By: Benjamin B. Bowman
This article is about the six-step change leadership strategies I used in order to improve internal communication within an educational institution.
At the outset, tension surfaced on how higher level school officials defined their issue-- one of internal communication and public relations versus how school staff defined the issue-- official policy and workplace treatment.
This article organizes the issues as collectively relating to work climate and internal communication.
"Client" held its first class 26 years ago with the mission to bring an oasis of learning in the midst of a city plagued by a 47 percent illiteracy rate (National Institute for Literacy), per capita income of just $14,118 (American Community Survey) and a 14.5 percent unemployment rate (Department of Labor). To get the wheels moving on connecting people with opportunity, "client" routinely benefits from individual and corporate donors from organizations such as: Deloitte, PWC and DTE to name a few.
"Client" identifies the following communications problems over the past year as:
Four media reports damaged the school’s brand
Staff turnover reached an all-time high
How can this client change its internal communications messaging and/or policies to increase staff morale, reduce staff absenteeism and thereby deliver quality education for its students while suppressing negative press?
This section is organized by first examining issues the client's administration discussed followed by issues its staff discussed.
Throughout a one week series of meetings and interviews, the client's administration believes that the central issues result from staff not fully appreciating the difficulty behind operating a business. In the school I’m focused on, a first year administrator came in and inherited a historically difficult staff to manage. Frequently, staff members call in sick if an administrator makes a decision a staff member does not find agreeable.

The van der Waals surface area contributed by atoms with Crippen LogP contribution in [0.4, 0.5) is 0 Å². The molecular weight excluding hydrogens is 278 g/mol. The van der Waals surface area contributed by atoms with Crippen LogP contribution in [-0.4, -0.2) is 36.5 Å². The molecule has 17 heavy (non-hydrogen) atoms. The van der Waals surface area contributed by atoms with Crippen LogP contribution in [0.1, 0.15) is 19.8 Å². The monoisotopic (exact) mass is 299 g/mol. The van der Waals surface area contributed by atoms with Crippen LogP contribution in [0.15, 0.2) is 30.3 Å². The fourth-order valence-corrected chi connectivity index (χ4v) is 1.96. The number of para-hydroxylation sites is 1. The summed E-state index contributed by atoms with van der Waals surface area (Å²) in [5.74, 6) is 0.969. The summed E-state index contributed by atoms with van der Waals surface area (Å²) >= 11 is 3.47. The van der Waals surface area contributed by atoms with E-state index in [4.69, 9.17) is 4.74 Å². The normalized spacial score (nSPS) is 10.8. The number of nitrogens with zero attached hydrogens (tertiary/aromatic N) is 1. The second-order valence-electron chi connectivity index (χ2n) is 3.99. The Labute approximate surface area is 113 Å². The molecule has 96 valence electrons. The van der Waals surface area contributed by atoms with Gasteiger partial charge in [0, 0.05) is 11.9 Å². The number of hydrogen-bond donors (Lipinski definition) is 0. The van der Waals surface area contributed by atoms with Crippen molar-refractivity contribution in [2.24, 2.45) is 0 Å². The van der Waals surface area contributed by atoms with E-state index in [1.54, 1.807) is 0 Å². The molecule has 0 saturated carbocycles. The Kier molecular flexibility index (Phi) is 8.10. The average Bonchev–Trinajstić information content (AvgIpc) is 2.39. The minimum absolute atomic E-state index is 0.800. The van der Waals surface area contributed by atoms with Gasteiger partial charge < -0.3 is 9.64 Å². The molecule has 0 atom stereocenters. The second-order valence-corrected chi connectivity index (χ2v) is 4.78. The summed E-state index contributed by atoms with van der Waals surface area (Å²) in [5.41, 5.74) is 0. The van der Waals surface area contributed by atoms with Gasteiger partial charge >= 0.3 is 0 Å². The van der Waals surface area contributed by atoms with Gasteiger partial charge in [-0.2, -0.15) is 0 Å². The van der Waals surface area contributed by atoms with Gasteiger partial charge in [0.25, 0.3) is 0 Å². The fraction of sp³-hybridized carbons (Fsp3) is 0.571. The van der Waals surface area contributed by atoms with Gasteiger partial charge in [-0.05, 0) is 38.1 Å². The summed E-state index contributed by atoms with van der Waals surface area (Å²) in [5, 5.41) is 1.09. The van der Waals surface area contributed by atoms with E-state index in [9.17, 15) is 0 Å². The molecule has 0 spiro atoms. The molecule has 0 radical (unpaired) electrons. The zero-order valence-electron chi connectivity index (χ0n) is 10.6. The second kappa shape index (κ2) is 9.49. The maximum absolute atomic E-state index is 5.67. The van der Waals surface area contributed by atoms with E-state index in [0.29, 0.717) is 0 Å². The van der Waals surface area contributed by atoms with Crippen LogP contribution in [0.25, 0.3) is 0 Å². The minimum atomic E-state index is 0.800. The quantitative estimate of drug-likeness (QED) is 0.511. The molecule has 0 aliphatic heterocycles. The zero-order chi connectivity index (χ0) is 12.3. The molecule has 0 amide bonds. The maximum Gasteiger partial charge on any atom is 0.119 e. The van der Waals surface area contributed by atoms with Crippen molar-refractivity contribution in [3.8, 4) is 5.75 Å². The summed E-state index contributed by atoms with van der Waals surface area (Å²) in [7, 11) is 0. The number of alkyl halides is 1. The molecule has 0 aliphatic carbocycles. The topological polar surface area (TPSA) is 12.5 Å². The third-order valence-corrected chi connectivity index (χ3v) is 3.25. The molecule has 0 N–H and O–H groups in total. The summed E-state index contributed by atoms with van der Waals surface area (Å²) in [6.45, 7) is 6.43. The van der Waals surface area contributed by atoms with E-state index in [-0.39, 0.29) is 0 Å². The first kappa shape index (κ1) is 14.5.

Oftentimes staff members behave in ways that show insubordination or a wanton disrespect for authority by email, during staff meetings and personal interactions.
The local television station published several damaging reports about events administration finds concerning. In one news report, the issue of overcrowded classrooms surfaced. Here the news station aired video of scores of first graders sitting on plastic milk crates in about three different classrooms. No one knows who captured the video-- a parent, staff, student or someone else. However, officials from the school were flooded with calls from angry parents threatening to remove their students from the school if things did not change. A few parents actually removed their children from the school days after the story aired.
Staff members generally state that their behavior are reactions from their perceptions of being treated unfairly. They say their building is understaffed and overcrowded with the resulting effects difficult to withstand. During the first two months teachers reported that they did not receive a “prep” period. Prep periods give teachers the chance to prepare for upcoming classes, meet with other teachers and completing administrative tasks. One teacher reported that after missing 40 hours worth of preps, he asked to leave work an hour early to attend a dental appointment.
According to the teacher’s testimony, administration denied the request and instead advised him to take a personal day off. In retaliation, the staff member took three consecutive days off. This made it difficult for the school to operate because of a shortage of substitute teachers. So this teacher’s students were divided among other teachers causing inflated class sizes and missed educational opportunities.